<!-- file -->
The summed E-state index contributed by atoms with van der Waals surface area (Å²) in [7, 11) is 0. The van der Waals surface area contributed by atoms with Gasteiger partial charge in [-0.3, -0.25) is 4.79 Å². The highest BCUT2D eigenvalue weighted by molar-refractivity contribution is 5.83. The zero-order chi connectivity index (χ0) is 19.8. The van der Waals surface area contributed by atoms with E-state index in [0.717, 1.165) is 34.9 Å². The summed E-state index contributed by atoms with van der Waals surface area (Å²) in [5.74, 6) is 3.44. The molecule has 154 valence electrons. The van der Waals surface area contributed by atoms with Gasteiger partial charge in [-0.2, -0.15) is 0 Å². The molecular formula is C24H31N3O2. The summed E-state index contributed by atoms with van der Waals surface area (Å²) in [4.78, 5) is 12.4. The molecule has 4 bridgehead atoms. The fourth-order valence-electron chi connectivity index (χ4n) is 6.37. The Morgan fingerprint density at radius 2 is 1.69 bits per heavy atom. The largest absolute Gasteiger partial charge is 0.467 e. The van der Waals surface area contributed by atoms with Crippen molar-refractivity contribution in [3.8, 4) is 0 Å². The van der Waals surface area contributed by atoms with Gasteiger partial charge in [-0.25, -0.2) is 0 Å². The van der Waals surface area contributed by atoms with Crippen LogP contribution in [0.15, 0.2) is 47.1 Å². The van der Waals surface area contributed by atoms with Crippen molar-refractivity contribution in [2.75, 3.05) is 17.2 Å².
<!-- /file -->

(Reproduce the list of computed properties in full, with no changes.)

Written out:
The summed E-state index contributed by atoms with van der Waals surface area (Å²) in [7, 11) is 0. The van der Waals surface area contributed by atoms with Gasteiger partial charge in [-0.3, -0.25) is 4.79 Å². The highest BCUT2D eigenvalue weighted by molar-refractivity contribution is 5.83. The zero-order chi connectivity index (χ0) is 19.8. The van der Waals surface area contributed by atoms with E-state index in [0.717, 1.165) is 34.9 Å². The summed E-state index contributed by atoms with van der Waals surface area (Å²) in [5.74, 6) is 3.44. The molecule has 154 valence electrons. The van der Waals surface area contributed by atoms with Gasteiger partial charge in [-0.2, -0.15) is 0 Å². The molecular formula is C24H31N3O2. The summed E-state index contributed by atoms with van der Waals surface area (Å²) in [4.78, 5) is 12.4. The molecule has 4 bridgehead atoms. The fourth-order valence-electron chi connectivity index (χ4n) is 6.37. The Morgan fingerprint density at radius 2 is 1.69 bits per heavy atom. The largest absolute Gasteiger partial charge is 0.467 e. The van der Waals surface area contributed by atoms with Crippen molar-refractivity contribution in [3.8, 4) is 0 Å². The van der Waals surface area contributed by atoms with Gasteiger partial charge in [-0.25, -0.2) is 0 Å². The van der Waals surface area contributed by atoms with Crippen LogP contribution in [0.15, 0.2) is 47.1 Å². The van der Waals surface area contributed by atoms with Crippen molar-refractivity contribution in [2.75, 3.05) is 17.2 Å².